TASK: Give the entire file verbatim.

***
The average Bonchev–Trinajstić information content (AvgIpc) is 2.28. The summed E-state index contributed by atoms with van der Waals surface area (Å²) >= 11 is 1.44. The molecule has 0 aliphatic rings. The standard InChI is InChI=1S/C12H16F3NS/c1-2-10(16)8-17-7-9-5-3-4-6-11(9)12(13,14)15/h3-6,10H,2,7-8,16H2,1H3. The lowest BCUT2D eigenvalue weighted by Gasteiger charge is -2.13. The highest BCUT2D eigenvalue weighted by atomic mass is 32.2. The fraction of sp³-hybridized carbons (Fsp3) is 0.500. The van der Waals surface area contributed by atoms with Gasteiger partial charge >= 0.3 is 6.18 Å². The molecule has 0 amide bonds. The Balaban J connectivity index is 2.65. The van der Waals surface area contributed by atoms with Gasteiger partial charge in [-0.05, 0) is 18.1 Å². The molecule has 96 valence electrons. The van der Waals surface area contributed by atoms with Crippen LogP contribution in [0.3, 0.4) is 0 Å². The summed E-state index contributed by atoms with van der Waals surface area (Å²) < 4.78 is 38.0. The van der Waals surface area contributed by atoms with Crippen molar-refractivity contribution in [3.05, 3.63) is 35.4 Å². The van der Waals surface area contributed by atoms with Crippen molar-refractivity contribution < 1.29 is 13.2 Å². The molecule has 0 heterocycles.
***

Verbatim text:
The average Bonchev–Trinajstić information content (AvgIpc) is 2.28. The summed E-state index contributed by atoms with van der Waals surface area (Å²) >= 11 is 1.44. The molecule has 0 aliphatic rings. The standard InChI is InChI=1S/C12H16F3NS/c1-2-10(16)8-17-7-9-5-3-4-6-11(9)12(13,14)15/h3-6,10H,2,7-8,16H2,1H3. The lowest BCUT2D eigenvalue weighted by Gasteiger charge is -2.13. The highest BCUT2D eigenvalue weighted by atomic mass is 32.2. The fraction of sp³-hybridized carbons (Fsp3) is 0.500. The van der Waals surface area contributed by atoms with Gasteiger partial charge >= 0.3 is 6.18 Å². The molecule has 0 amide bonds. The Balaban J connectivity index is 2.65. The van der Waals surface area contributed by atoms with Gasteiger partial charge in [-0.05, 0) is 18.1 Å². The molecule has 96 valence electrons. The van der Waals surface area contributed by atoms with Crippen LogP contribution in [0.3, 0.4) is 0 Å². The summed E-state index contributed by atoms with van der Waals surface area (Å²) < 4.78 is 38.0. The van der Waals surface area contributed by atoms with Crippen molar-refractivity contribution in [3.05, 3.63) is 35.4 Å². The van der Waals surface area contributed by atoms with Crippen molar-refractivity contribution < 1.29 is 13.2 Å². The molecule has 0 heterocycles.